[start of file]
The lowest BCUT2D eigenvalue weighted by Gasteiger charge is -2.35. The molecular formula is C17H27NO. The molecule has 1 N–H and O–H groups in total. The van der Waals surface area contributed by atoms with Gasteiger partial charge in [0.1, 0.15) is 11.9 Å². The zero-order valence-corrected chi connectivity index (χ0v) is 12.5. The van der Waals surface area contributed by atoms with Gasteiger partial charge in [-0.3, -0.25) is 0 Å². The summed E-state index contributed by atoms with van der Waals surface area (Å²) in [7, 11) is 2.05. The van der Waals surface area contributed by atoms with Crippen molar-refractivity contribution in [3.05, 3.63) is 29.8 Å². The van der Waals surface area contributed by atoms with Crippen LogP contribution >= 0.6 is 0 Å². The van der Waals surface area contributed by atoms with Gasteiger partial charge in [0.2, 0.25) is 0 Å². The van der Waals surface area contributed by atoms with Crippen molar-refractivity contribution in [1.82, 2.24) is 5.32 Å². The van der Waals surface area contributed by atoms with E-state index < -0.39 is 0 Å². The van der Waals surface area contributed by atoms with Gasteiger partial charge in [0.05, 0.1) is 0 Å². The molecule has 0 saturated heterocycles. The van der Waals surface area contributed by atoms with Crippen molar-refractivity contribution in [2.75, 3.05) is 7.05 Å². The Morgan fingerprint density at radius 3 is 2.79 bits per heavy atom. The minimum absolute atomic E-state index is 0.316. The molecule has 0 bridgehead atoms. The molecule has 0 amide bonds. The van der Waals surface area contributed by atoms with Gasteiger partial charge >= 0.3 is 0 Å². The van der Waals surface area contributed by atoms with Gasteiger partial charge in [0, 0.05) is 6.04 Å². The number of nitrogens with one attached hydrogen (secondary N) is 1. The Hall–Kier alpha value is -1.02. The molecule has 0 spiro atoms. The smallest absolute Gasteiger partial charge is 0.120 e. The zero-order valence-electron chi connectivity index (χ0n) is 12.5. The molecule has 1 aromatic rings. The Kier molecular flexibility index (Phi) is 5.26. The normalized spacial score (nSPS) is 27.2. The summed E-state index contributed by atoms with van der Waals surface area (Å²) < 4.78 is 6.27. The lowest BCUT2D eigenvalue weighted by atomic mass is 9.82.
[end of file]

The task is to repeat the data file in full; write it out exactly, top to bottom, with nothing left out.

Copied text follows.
The lowest BCUT2D eigenvalue weighted by Gasteiger charge is -2.35. The molecular formula is C17H27NO. The molecule has 1 N–H and O–H groups in total. The van der Waals surface area contributed by atoms with Gasteiger partial charge in [0.1, 0.15) is 11.9 Å². The zero-order valence-corrected chi connectivity index (χ0v) is 12.5. The van der Waals surface area contributed by atoms with Gasteiger partial charge in [-0.3, -0.25) is 0 Å². The summed E-state index contributed by atoms with van der Waals surface area (Å²) in [7, 11) is 2.05. The van der Waals surface area contributed by atoms with Crippen molar-refractivity contribution in [3.05, 3.63) is 29.8 Å². The van der Waals surface area contributed by atoms with Crippen LogP contribution >= 0.6 is 0 Å². The van der Waals surface area contributed by atoms with Gasteiger partial charge in [0.2, 0.25) is 0 Å². The van der Waals surface area contributed by atoms with Crippen molar-refractivity contribution in [1.82, 2.24) is 5.32 Å². The van der Waals surface area contributed by atoms with E-state index < -0.39 is 0 Å². The van der Waals surface area contributed by atoms with Gasteiger partial charge in [0.05, 0.1) is 0 Å². The molecule has 0 saturated heterocycles. The van der Waals surface area contributed by atoms with Crippen molar-refractivity contribution in [2.75, 3.05) is 7.05 Å². The Morgan fingerprint density at radius 3 is 2.79 bits per heavy atom. The minimum absolute atomic E-state index is 0.316. The molecule has 0 bridgehead atoms. The molecule has 0 amide bonds. The van der Waals surface area contributed by atoms with Gasteiger partial charge >= 0.3 is 0 Å². The van der Waals surface area contributed by atoms with Gasteiger partial charge in [0, 0.05) is 6.04 Å². The number of nitrogens with one attached hydrogen (secondary N) is 1. The Hall–Kier alpha value is -1.02. The molecule has 0 spiro atoms. The smallest absolute Gasteiger partial charge is 0.120 e. The zero-order valence-electron chi connectivity index (χ0n) is 12.5. The molecule has 1 aromatic rings. The Kier molecular flexibility index (Phi) is 5.26. The normalized spacial score (nSPS) is 27.2. The summed E-state index contributed by atoms with van der Waals surface area (Å²) < 4.78 is 6.27. The lowest BCUT2D eigenvalue weighted by atomic mass is 9.82.